I babbled about philanthropy in an earlier posting called “Wealth now, philanthropy later”, so I was thrilled to see this blog posting on the Harvard Business Review website:
Try to ignore the hyperbolic title of the article and absorb the content.
Making the world a better place means making decisions your whole life that either incrementally or substantially makes people’s lives better. People dislike hearing that investing in a promising new company could potentially impact the world more than the more common charitable action of, say, donating food to starving children.
However, suppose your conscious investments create jobs for people who are treated kindly and with respect, and something is also created that benefits your company’s customers. In that case, it can have a huge multiplier effect.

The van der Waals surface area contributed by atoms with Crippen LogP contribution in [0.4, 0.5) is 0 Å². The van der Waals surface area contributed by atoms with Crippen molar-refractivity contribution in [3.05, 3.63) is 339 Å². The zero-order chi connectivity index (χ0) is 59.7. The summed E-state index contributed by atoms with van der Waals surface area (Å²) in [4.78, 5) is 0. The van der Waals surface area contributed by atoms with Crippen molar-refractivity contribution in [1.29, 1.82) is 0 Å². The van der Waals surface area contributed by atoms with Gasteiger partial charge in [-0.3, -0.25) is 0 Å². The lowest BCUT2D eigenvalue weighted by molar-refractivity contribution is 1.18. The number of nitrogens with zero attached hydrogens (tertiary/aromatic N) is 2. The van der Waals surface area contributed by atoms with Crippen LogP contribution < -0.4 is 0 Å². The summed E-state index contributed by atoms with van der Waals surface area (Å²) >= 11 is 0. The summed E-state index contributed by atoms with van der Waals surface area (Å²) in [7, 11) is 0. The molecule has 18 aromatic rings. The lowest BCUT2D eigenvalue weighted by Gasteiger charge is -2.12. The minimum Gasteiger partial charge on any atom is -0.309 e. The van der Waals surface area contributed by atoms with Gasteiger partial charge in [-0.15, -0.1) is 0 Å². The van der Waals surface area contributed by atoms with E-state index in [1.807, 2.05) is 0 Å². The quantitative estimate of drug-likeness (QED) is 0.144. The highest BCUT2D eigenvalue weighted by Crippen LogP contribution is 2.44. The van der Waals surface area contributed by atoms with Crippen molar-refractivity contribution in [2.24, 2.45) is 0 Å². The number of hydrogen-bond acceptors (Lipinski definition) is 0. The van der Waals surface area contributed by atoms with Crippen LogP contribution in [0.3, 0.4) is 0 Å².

This all fits nicely with the concept of Slow Money. There are undoubtedly wealthy people that have made their money in ways that cause suffering to people and give nothing back to the world other than charity-by-guilt or by giving to causes that exacerbate problems rather than solving them.
However, I believe there are many more that quietly have a profound impact on the world by taking risks that amplify the potential positive results.